Early browsers

Monday, March 17, 2008


AMosaic

AMosaic is an Amiga port of the Mosaic web browser. It was the first non-*NIX port of Mosaic, and the first graphical web browser made available for the Amiga. AMosaic was based on NCSA's Mosaic, but was not distributed by the University of Illinois or NCSA. The last version of AMosaic was a 2.0 prerelease.

As is the case for other versions of Mosaic worldwide, AMosaic is no longer updated or supported. It has, however, been ported to the AmigaOS source compatible AROS operating system. The developers of AMosaic went on to develop IBrowse, which is still in active development today.

Cello

Cello was an early web browser and Gopher client for Windows 3.1. It was developed by Thomas R. Bruce of the Legal Information Institute at Cornell Law School, and publicly released on June 8, 1993. The last edition was version 1.01a, released on April 9, 1994.

Cello was created because lawyers used Microsoft Windows on their computers, but web browsers available at the time were mostly for Unix operating systems. This meant many legal experts were unable to access legal information made available in hypertext on the world wide web.

Cyberdog

Cyberdog is an internet suite that was developed by Apple Computer for the Mac OS line of operating systems. It was introduced as a beta in February 1996 and abandoned in March 1997. It worked with later versions of Mac OS 7 as well as the Mac OS 8 and Mac OS 9 operating systems.

Grail

Grail was a free extensible multi-platform web browser written in the Python programming language. Its last release was of version 0.6 in 1999 and has been unmaintained since then.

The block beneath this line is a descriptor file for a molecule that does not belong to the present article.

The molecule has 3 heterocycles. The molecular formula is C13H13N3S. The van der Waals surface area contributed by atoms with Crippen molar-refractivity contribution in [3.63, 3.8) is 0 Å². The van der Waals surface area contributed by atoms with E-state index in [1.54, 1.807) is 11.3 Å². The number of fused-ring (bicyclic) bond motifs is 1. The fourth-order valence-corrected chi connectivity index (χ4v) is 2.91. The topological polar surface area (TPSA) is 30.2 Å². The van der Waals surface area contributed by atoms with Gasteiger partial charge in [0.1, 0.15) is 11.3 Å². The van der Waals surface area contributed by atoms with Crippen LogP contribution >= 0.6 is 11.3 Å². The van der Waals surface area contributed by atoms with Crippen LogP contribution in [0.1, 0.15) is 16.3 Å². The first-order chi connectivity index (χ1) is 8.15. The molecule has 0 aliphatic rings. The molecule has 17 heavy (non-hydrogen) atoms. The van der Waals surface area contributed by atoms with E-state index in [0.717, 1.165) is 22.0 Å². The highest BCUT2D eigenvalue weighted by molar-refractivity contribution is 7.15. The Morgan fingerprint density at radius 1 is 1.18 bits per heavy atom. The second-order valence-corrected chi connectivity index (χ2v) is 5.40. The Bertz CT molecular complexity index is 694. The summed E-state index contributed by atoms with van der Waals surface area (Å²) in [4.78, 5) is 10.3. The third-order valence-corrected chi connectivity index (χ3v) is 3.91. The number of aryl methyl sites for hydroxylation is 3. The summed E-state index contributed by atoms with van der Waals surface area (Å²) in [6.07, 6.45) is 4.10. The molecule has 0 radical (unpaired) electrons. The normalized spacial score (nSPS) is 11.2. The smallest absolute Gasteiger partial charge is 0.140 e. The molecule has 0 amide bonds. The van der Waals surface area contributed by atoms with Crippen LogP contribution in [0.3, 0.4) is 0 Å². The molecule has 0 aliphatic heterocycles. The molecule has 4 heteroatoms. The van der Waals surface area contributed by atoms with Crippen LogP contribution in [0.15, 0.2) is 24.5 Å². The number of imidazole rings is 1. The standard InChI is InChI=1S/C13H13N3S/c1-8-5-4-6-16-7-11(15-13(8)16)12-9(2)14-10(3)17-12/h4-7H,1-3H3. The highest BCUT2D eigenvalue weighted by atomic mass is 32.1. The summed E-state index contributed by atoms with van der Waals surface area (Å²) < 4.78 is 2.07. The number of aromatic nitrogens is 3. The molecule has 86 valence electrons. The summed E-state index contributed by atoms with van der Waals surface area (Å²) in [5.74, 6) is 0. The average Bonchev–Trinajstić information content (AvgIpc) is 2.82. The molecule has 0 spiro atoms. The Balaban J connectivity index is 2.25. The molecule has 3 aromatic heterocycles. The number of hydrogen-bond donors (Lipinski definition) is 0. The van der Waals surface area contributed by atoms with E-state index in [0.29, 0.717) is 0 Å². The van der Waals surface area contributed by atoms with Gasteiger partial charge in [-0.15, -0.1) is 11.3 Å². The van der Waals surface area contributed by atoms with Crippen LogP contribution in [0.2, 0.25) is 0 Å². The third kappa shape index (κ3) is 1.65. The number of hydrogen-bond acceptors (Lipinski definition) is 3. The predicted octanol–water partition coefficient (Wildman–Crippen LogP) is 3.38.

One of the major distinguishing features of Grail was the ability to run client-side Python code, in much the same way as mainstream browsers run client-side JavaScript code.

MacWeb

MacWeb was an early Mac OS-only web browser for 68k and PowerPC Apple Macintosh computers, developed by TradeWave (formerly EINet) between 1994 and 1996. MacWeb's major attraction was its ability to run well on low-end hardware, with small memory (1 MB or less) and disk (680 kB, small enough to fit on a floppy disk) footprints as well as fast (but simple) page display. TradeWave also developed a similar Microsoft Windows browser named WinWeb. However, they were eclipsed by more full-featured competitors such as Netscape Navigator, and development was eventually abandoned.

The first public release was 0.98-alpha on May 31, 1994, and the final official release was version 2.0 in 1996. An unofficial "2.0c" patch was released by Antoine H├ębert in 1998 to correct a problem on old machines not supporting color QuickDraw.

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2 comments:

Jenny said...

Knowledge able stuff
really Good work

Emy said...

Worth a effort
good work
Gr8 job
Keep it up!!!!!!!!!!!!!!